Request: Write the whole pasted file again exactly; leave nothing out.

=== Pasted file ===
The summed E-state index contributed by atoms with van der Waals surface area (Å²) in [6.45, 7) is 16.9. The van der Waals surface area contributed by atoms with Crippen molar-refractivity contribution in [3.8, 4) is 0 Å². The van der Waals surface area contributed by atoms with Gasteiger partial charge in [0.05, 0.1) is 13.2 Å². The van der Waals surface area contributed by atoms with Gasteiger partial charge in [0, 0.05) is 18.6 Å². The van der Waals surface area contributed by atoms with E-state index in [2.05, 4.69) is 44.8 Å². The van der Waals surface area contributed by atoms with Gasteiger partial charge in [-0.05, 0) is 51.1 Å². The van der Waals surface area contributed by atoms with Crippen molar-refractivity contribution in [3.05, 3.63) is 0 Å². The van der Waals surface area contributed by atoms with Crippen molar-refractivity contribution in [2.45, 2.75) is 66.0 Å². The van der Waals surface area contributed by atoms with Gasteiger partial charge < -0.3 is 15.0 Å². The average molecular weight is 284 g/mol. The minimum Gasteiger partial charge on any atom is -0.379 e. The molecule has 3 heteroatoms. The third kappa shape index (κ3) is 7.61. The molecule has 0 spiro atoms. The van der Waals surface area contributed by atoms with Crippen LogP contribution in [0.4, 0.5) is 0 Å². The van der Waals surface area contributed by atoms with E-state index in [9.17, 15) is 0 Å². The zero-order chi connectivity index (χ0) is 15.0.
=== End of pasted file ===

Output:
The summed E-state index contributed by atoms with van der Waals surface area (Å²) in [6.45, 7) is 16.9. The van der Waals surface area contributed by atoms with Crippen molar-refractivity contribution in [3.8, 4) is 0 Å². The van der Waals surface area contributed by atoms with Gasteiger partial charge in [0.05, 0.1) is 13.2 Å². The van der Waals surface area contributed by atoms with Gasteiger partial charge in [0, 0.05) is 18.6 Å². The van der Waals surface area contributed by atoms with E-state index in [2.05, 4.69) is 44.8 Å². The van der Waals surface area contributed by atoms with Gasteiger partial charge in [-0.05, 0) is 51.1 Å². The van der Waals surface area contributed by atoms with Crippen molar-refractivity contribution in [3.05, 3.63) is 0 Å². The van der Waals surface area contributed by atoms with Crippen molar-refractivity contribution in [2.45, 2.75) is 66.0 Å². The van der Waals surface area contributed by atoms with Gasteiger partial charge < -0.3 is 15.0 Å². The average molecular weight is 284 g/mol. The minimum Gasteiger partial charge on any atom is -0.379 e. The molecule has 3 heteroatoms. The third kappa shape index (κ3) is 7.61. The molecule has 0 spiro atoms. The van der Waals surface area contributed by atoms with Crippen LogP contribution in [0.4, 0.5) is 0 Å². The van der Waals surface area contributed by atoms with E-state index in [9.17, 15) is 0 Å². The zero-order chi connectivity index (χ0) is 15.0.